Our work studied software fairness and discrimination and produced a testing-based method for measuring if and how much software discriminates, focusing on causality in discriminatory behavior. Our approach, Themis, is the first framework of its kind that automatically generates efficient test suites to measure discrimination. Our techniques rely on reasoning about causal relationships between inputs and outputs of a system. Understanding how inputs affect software behavior can empower developers to control for bias in data and ensure more fair use of software systems.
Publications: [ESEC/FSE 2017] [ESEC/FSE 2018 demo] [ESEC/FSE 2018 vision]
award Awards: ACM SIGSOFT Distinguished Paper Award

RC-index Fast diverse data retrieval
Data skew is often a cause of algorithmic bias, and the ability to retrieve balanced, diverse datasets can mitigate the underlying problem. Diversification is one common way to present representative results to users, and it is employed by many real-world systems. However, providing diverse results for general range queries (i.e., queries that return a subset of the data based on filtering conditions) efficiently and scalably remains challenging. Our work introduces a general, index-based algorithm for diversifying the results of multi-dimensional range queries over a single relation. At a high level, our algorithm transforms each range query into a set of subordinate searches, performs these searches using a novel index structure, the RC-Index.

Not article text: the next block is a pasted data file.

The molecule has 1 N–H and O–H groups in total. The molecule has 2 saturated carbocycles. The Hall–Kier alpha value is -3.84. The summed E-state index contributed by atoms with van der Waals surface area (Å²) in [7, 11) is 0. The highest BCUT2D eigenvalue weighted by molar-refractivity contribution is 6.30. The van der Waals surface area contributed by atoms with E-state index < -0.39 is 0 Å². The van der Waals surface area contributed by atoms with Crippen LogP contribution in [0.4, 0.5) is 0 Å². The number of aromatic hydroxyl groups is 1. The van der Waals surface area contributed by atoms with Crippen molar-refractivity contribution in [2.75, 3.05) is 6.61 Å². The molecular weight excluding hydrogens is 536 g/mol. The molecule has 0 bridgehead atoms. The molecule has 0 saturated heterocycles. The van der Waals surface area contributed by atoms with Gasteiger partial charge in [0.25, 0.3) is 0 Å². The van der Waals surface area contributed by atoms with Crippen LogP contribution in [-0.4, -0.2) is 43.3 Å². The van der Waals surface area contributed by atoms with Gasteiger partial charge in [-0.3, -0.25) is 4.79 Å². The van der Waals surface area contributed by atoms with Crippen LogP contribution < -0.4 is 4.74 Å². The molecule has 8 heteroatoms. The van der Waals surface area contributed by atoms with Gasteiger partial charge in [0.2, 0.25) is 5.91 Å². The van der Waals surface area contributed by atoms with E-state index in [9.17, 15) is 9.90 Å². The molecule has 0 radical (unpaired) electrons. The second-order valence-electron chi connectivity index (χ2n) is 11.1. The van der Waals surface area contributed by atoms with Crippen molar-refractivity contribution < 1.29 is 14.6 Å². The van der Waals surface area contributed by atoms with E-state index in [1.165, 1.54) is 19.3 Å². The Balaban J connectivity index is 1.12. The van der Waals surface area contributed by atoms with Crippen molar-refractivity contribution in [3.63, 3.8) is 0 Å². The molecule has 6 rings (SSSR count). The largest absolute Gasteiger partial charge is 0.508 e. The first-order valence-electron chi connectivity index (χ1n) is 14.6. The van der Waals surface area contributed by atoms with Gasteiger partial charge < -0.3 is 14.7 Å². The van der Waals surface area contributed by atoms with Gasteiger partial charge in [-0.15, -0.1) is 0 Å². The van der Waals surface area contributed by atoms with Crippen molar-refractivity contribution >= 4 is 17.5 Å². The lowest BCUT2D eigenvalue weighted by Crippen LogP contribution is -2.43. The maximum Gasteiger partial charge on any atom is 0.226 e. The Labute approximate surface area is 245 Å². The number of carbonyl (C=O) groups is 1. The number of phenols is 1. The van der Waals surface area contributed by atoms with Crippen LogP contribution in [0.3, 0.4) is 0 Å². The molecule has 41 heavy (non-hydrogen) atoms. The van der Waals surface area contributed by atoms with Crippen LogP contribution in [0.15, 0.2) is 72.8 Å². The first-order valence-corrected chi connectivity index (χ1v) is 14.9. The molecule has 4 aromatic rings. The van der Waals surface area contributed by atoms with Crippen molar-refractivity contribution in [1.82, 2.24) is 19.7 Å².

Publications: [PVLDB 2018]

Data quality

Data quality has long been a focus of data management research, but our data quality challenges have only grown. Data is produced at unprecedented rates, from sources that are broad, varied, and unreliable, and through large-scale processes that introduce their own inaccuracies (e.g., structured data extraction from unstructured text). Traditional data cleaning techniques identify discrepancies and purge datasets of errors, but they treat the manifestation of a problem, not its root cause. They disregard the fact that errors are often systemic, inherent to the process that produces the data, and thus will keep occurring unless the problems are corrected at their source. Our work offers crucial insights into data quality issues: instead of repairing the errors themselves, our research focuses on diagnosing the reasons for the errors and identifying repairs in the processes that produce the data.